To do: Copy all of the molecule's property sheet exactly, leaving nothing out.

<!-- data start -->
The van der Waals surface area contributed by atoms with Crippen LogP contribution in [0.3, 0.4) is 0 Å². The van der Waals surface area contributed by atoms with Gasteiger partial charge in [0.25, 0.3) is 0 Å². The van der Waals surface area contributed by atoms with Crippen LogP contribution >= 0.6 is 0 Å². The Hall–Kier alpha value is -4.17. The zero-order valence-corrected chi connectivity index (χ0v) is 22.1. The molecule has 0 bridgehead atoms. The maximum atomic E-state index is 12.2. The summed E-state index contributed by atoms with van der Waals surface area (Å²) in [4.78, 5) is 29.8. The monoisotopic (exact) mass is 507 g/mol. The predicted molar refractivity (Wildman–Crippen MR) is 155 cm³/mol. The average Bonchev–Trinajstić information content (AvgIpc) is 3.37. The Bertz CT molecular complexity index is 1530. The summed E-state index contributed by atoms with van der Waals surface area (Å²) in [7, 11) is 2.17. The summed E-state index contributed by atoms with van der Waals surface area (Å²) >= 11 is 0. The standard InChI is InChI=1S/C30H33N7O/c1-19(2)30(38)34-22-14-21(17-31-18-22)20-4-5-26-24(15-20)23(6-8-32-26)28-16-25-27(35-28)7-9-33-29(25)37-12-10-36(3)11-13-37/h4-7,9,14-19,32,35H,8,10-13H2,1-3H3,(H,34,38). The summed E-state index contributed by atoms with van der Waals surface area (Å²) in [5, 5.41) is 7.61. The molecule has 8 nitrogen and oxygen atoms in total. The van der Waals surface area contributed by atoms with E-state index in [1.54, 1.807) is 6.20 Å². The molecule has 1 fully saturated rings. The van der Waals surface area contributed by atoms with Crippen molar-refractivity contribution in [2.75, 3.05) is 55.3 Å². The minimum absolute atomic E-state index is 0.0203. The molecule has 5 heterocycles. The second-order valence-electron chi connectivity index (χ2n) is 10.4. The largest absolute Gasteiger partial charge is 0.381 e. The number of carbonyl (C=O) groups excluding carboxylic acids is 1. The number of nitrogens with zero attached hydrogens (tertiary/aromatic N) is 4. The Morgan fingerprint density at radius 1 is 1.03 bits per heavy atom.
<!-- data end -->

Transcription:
The van der Waals surface area contributed by atoms with Crippen LogP contribution in [0.3, 0.4) is 0 Å². The van der Waals surface area contributed by atoms with Gasteiger partial charge in [0.25, 0.3) is 0 Å². The van der Waals surface area contributed by atoms with Crippen LogP contribution >= 0.6 is 0 Å². The Hall–Kier alpha value is -4.17. The zero-order valence-corrected chi connectivity index (χ0v) is 22.1. The molecule has 0 bridgehead atoms. The maximum atomic E-state index is 12.2. The summed E-state index contributed by atoms with van der Waals surface area (Å²) in [4.78, 5) is 29.8. The monoisotopic (exact) mass is 507 g/mol. The predicted molar refractivity (Wildman–Crippen MR) is 155 cm³/mol. The average Bonchev–Trinajstić information content (AvgIpc) is 3.37. The Bertz CT molecular complexity index is 1530. The summed E-state index contributed by atoms with van der Waals surface area (Å²) in [7, 11) is 2.17. The summed E-state index contributed by atoms with van der Waals surface area (Å²) >= 11 is 0. The standard InChI is InChI=1S/C30H33N7O/c1-19(2)30(38)34-22-14-21(17-31-18-22)20-4-5-26-24(15-20)23(6-8-32-26)28-16-25-27(35-28)7-9-33-29(25)37-12-10-36(3)11-13-37/h4-7,9,14-19,32,35H,8,10-13H2,1-3H3,(H,34,38). The summed E-state index contributed by atoms with van der Waals surface area (Å²) in [5, 5.41) is 7.61. The molecule has 8 nitrogen and oxygen atoms in total. The van der Waals surface area contributed by atoms with E-state index in [1.54, 1.807) is 6.20 Å². The molecule has 1 fully saturated rings. The van der Waals surface area contributed by atoms with Crippen molar-refractivity contribution in [2.75, 3.05) is 55.3 Å². The minimum absolute atomic E-state index is 0.0203. The molecule has 5 heterocycles. The second-order valence-electron chi connectivity index (χ2n) is 10.4. The largest absolute Gasteiger partial charge is 0.381 e. The number of carbonyl (C=O) groups excluding carboxylic acids is 1. The number of nitrogens with zero attached hydrogens (tertiary/aromatic N) is 4. The Morgan fingerprint density at radius 1 is 1.03 bits per heavy atom.